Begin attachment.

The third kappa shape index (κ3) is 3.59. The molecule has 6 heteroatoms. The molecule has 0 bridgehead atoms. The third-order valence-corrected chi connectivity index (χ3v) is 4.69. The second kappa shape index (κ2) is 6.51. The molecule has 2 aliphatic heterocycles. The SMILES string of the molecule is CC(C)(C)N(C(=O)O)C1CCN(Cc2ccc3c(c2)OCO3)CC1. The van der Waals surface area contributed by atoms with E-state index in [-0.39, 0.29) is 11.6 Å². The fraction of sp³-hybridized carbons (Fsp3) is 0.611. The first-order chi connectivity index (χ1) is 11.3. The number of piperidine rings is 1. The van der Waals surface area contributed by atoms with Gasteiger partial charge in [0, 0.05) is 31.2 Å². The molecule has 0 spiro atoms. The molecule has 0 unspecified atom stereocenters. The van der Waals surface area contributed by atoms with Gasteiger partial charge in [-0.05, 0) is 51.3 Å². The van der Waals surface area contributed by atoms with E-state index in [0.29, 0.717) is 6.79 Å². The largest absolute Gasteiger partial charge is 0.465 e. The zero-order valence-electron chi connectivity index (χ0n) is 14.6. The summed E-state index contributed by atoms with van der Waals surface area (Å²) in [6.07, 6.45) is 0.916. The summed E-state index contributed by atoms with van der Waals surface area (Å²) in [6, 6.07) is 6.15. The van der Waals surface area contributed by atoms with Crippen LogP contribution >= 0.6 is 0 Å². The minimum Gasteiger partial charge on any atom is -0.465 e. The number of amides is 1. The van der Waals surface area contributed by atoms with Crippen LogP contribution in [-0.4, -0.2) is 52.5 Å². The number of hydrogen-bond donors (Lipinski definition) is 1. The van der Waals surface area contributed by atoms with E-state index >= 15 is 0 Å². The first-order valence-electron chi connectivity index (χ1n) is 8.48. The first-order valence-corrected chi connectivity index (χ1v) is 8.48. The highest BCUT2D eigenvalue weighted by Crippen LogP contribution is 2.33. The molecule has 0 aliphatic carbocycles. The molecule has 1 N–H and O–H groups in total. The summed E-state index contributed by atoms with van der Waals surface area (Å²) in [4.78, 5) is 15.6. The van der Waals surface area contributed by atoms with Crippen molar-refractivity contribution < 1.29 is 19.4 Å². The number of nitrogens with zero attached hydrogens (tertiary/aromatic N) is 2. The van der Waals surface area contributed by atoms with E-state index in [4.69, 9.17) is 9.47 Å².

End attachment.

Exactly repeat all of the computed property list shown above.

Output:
The third kappa shape index (κ3) is 3.59. The molecule has 6 heteroatoms. The molecule has 0 bridgehead atoms. The third-order valence-corrected chi connectivity index (χ3v) is 4.69. The second kappa shape index (κ2) is 6.51. The molecule has 2 aliphatic heterocycles. The SMILES string of the molecule is CC(C)(C)N(C(=O)O)C1CCN(Cc2ccc3c(c2)OCO3)CC1. The van der Waals surface area contributed by atoms with E-state index in [-0.39, 0.29) is 11.6 Å². The fraction of sp³-hybridized carbons (Fsp3) is 0.611. The first-order chi connectivity index (χ1) is 11.3. The number of piperidine rings is 1. The van der Waals surface area contributed by atoms with Gasteiger partial charge in [0, 0.05) is 31.2 Å². The molecule has 0 spiro atoms. The molecule has 0 unspecified atom stereocenters. The van der Waals surface area contributed by atoms with Gasteiger partial charge in [-0.05, 0) is 51.3 Å². The van der Waals surface area contributed by atoms with E-state index in [0.29, 0.717) is 6.79 Å². The largest absolute Gasteiger partial charge is 0.465 e. The zero-order valence-electron chi connectivity index (χ0n) is 14.6. The summed E-state index contributed by atoms with van der Waals surface area (Å²) in [6.07, 6.45) is 0.916. The summed E-state index contributed by atoms with van der Waals surface area (Å²) in [6, 6.07) is 6.15. The van der Waals surface area contributed by atoms with Crippen LogP contribution >= 0.6 is 0 Å². The minimum Gasteiger partial charge on any atom is -0.465 e. The number of amides is 1. The van der Waals surface area contributed by atoms with Crippen LogP contribution in [-0.4, -0.2) is 52.5 Å². The number of hydrogen-bond donors (Lipinski definition) is 1. The van der Waals surface area contributed by atoms with E-state index >= 15 is 0 Å². The first-order valence-electron chi connectivity index (χ1n) is 8.48. The first-order valence-corrected chi connectivity index (χ1v) is 8.48. The highest BCUT2D eigenvalue weighted by Crippen LogP contribution is 2.33. The molecule has 0 aliphatic carbocycles. The molecule has 1 N–H and O–H groups in total. The summed E-state index contributed by atoms with van der Waals surface area (Å²) in [4.78, 5) is 15.6. The van der Waals surface area contributed by atoms with Crippen molar-refractivity contribution < 1.29 is 19.4 Å². The number of nitrogens with zero attached hydrogens (tertiary/aromatic N) is 2. The van der Waals surface area contributed by atoms with E-state index in [4.69, 9.17) is 9.47 Å².